• $800,000 for API capacitation and prison restoration (FCS)
  • $205,000 to establish a Vulnerable Alaskan Residents (FCS) Complex Placement and Coordination Unit
  • $2 million to expand the UAA WWAMI program

“Strong families are the foundation of a healthy society and a vibrant economy,” said Health Commissioner Heidi Hedberg. The Healthy Families initiative is built on three pillars: healthy beginnings, improved access to healthcare and healthy communities. This is a 4-year whole government plan that will emphasize improved cooperation and coordination across our state. It will focus on making Alaska the best, healthiest place to raise a family and the best place to work.”

Fisheries research

  • $285,000 to restore Yukon-Kuskokwim Fisheries Management and Evaluation Programs
  • $800,000 for the restoration and maintenance of Bristol Bay Science and Research Institute projects

State defense

  • $10 million in state defense capital budget funds and our constitutional right to develop Alaska’s resources through the assistance of outside advisors and expertise for the State Defense Initiative
  • Includes wildlife research and science (DF&G) funding

“We must continue the good work of defending the state as the federal government continues to refuse to recognize the rights of the state through its aggressive policies,” Alaska Attorney General Trigg Taylor said. “Without the ability to manage our lands and natural resources, we lose Alaska’s ability to determine Alaska’s future.”

education

  • $1 million for the DEED Alaska Native Science and Engineering Program Partnership
  • $6.4 million in funding for the second year of the Alaska Act reads

Transportation

  • $620,000 for the Silvertip Road Maintenance Station on the Kenai Peninsula
  • $794,000 for the two maintenance stations of Lake Shetna and Birch Lake
  • $200,000 to maintain the Snow Country Road
  • $127 Million State Match to Secure $1.25 Billion in Federal IIJA Funding for Statewide Transportation Infrastructure
  • $13.6 million for operations of the Alaskan Seaway System

“In this budget, Alaskans see the full benefits of bipartisan infrastructure funding. It’s time as a state to invest in our communities — by preserving our highways, investing in our transportation network to increase safety, supporting business and industry, and making our roads, bridges, airports, and highways more durable. This budget allows us to accept those federal dollars, while matching the state to invest in all modes of transportation infrastructure across Alaska,” said DOT and PF Commissioner Ryan Anderson.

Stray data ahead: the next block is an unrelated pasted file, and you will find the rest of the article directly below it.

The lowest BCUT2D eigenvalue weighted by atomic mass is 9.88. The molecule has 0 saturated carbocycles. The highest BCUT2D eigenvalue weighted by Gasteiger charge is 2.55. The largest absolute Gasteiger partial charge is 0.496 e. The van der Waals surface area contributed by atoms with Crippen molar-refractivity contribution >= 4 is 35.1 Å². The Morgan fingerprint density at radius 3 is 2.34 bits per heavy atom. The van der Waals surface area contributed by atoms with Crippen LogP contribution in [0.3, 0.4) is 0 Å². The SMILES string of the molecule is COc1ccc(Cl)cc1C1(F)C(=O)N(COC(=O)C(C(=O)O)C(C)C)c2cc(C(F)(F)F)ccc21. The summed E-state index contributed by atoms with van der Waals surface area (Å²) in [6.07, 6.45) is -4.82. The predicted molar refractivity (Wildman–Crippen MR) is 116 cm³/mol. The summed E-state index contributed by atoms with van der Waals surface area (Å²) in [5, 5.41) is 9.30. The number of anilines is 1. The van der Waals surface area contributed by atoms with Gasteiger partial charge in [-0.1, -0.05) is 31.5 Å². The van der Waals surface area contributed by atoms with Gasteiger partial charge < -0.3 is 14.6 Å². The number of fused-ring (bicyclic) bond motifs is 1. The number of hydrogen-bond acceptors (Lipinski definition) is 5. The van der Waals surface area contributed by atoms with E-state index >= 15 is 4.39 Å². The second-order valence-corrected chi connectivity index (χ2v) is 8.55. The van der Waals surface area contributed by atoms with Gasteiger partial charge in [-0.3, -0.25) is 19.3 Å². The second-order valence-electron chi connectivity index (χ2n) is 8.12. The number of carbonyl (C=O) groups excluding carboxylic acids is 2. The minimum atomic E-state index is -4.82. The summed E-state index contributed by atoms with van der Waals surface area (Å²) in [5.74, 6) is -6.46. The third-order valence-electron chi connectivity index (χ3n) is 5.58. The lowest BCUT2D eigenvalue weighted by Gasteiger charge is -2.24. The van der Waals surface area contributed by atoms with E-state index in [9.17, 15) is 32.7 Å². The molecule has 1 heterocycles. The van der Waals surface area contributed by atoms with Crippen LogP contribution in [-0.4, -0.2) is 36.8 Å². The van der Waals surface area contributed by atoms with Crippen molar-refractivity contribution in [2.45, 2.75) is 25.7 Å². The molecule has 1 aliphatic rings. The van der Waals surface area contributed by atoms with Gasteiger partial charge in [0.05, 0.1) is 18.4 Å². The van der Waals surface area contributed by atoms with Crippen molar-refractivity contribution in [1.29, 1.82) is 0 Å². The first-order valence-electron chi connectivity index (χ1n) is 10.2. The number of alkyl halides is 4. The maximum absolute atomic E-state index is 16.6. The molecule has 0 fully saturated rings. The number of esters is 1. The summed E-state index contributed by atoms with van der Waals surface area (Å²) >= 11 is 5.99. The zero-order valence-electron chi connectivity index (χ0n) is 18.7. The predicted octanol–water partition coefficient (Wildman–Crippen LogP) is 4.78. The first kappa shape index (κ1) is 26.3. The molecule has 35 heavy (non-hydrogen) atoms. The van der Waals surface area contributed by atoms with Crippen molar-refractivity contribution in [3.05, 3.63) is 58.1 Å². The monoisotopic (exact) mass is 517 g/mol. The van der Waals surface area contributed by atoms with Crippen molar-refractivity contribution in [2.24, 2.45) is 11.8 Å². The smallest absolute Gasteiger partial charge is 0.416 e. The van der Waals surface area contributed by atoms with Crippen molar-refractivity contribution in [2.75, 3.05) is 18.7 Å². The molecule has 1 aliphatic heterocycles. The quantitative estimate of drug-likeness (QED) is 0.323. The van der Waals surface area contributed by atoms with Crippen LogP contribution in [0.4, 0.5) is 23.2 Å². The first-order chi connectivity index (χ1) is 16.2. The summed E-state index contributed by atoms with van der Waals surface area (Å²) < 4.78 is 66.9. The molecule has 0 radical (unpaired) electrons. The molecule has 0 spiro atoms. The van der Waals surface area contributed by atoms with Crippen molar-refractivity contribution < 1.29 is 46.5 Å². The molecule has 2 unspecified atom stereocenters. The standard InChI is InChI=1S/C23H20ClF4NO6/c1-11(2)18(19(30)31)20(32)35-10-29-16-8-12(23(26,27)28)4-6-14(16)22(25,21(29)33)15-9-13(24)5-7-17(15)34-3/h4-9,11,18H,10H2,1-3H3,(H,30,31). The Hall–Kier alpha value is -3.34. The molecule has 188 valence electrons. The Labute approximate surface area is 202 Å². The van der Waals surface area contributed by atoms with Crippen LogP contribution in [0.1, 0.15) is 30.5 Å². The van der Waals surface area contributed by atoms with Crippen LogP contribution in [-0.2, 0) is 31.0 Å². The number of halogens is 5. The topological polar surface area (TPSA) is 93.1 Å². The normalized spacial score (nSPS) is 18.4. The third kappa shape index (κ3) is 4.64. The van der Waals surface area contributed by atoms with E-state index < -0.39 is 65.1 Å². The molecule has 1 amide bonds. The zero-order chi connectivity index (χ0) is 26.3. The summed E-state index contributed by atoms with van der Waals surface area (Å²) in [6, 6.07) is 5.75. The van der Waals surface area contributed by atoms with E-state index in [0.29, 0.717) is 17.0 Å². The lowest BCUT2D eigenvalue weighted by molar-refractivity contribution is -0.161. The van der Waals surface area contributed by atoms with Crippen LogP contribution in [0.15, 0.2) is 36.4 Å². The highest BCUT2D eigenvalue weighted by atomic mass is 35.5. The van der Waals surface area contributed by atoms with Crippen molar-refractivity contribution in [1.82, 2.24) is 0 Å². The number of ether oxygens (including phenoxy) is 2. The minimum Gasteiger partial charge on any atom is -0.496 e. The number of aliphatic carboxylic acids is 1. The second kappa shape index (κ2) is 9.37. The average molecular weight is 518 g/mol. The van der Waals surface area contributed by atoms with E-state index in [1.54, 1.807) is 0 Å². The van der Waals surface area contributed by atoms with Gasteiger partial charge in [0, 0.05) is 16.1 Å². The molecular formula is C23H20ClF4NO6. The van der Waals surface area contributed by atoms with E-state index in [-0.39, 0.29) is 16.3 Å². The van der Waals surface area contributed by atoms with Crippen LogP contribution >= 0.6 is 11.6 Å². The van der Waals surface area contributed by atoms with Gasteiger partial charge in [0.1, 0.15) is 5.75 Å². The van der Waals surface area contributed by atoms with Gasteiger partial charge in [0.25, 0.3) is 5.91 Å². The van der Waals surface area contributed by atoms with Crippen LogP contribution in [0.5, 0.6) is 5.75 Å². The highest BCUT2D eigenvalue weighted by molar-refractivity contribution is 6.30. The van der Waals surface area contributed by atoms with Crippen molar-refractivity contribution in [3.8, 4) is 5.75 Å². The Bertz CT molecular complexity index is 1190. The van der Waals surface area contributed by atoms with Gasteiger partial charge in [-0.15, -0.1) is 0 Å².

Highlights of the capital budget

  • $25 million matching state to obtain $222 million in federal funding for village water and waste water infrastructure projects
  • $2.1 million to improve the Dalton Expressway
  • $22 million to repair Alaska Sea Highway vessels and shoreline facilities
  • $5.7 million for renovations to the Alaska State Trooper Post in Fairbanks
  • $5 million for rural occupational housing
  • $4 million for sanitation and renovations to bathrooms at Alaska State Parks and a new public use cabin
  • $2.75 million for critical mineral mapping
  • $1.1 million to build the Fairbanks Veterans Cemetery
  • $10 million for the UA Drone Program
  • $4.5 million for food security programs (Animal Bank, Salmon Program, Arctic Fisheries, and Fisheries Department Sonar Replacement in the Central Region)
  • $3 million for three-phase power extensions and upgrades for Delta Farm and Al-Taawon
  • $2 million pilot program for a new daycare facility in Mat Su Valley
  • $25 million for energy projects (rural power system upgrades, bulk fuel upgrades, grid resilience, and energy efficiency projects)

The total FY24 budget is $4.8 billion in unrestricted public funds. The capital budget is down $460 million from FY23. Due to lower-than-expected oil prices, the budget calls for a modest drawing from the Constitutional Budget Reserve (CBR) of $245 million, and $20 million from the Statutory Budget Reserve (SBR). The combined balance of the SBR and CBR accounts is $2.1 billion.

I understand that the state budget is a negotiation between legislators and an administrator. We are very willing to have meaningful discussions with lawmakers about funding for education and how inflation is straining service delivery and programs across the state, so I look forward to working together to craft a spending plan that meets the needs of the largest number of Alaskans. possible,” added Governor Dunleavy.

Click here to view Office of Management and Budget documents.

Click here for our FY24 budget FAQ sheet.